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UNLIKE IN MANY EARLIER CONFLICTS, there will be no way to tell when al Qaeda and its successors really ever accept defeat in the War on Terror. The only criteria worth considering will be whether coordinated acts of Islamofascist terror continue to be carried out against the English-speaking peoples. In a world in which weapons are likely to become ever more lethal, hard to detect, and easy to deliver, we must consider a world in our children and grandchildren’s time in which large parts of central London, New York, Sydney, and Chicago are rendered uninhabitable for decades as a result of makeshift “dirty” nuclear bombs, with unimaginable social and economic consequences. Such is the true “option of defeat.”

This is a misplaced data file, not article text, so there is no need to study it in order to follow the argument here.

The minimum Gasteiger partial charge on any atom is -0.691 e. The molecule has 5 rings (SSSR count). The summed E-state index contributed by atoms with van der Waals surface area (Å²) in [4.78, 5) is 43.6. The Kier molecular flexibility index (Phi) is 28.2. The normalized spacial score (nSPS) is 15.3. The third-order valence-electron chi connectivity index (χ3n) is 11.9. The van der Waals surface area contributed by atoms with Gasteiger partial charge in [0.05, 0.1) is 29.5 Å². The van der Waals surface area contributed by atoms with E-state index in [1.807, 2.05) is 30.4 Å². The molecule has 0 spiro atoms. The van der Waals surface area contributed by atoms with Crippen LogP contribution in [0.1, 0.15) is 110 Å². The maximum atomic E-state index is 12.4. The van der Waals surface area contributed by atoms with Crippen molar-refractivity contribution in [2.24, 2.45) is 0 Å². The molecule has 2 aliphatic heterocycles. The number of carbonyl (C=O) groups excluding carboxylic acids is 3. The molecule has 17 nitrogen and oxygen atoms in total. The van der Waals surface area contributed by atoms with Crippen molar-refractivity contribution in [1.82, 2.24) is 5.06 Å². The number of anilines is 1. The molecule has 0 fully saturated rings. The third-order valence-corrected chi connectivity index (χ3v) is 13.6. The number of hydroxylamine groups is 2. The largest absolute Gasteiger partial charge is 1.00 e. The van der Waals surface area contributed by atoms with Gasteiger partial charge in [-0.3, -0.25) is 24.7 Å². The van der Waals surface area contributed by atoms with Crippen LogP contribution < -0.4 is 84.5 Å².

Fortunately, as Theodore Roosevelt told Rudyard Kipling, the constituent parts of the English-speaking peoples “are naturally closer than those of any others.” With Europe turning towards full-scale appeasement, in them lies the only true prospect for victory.
Andrew Roberts is most recently the author of A History of the English-Speaking Peoples Since 1900 (HarperCollins). This essay is the last in a series published in successive issues of The American Spectator since September 2006 under the general title, “The Pursuit of Liberty: Can the Ideals That Made America Great Provide a Model for the World?” The series is supported by a grant from the John Templeton Foundation. The opinions expressed in this series are those of the authors and do not necessarily reflect the views of the John Templeton Foundation.
This article appears in the September 2007 issue of The American Spectator. To subscribe to our monthly print edition, click here.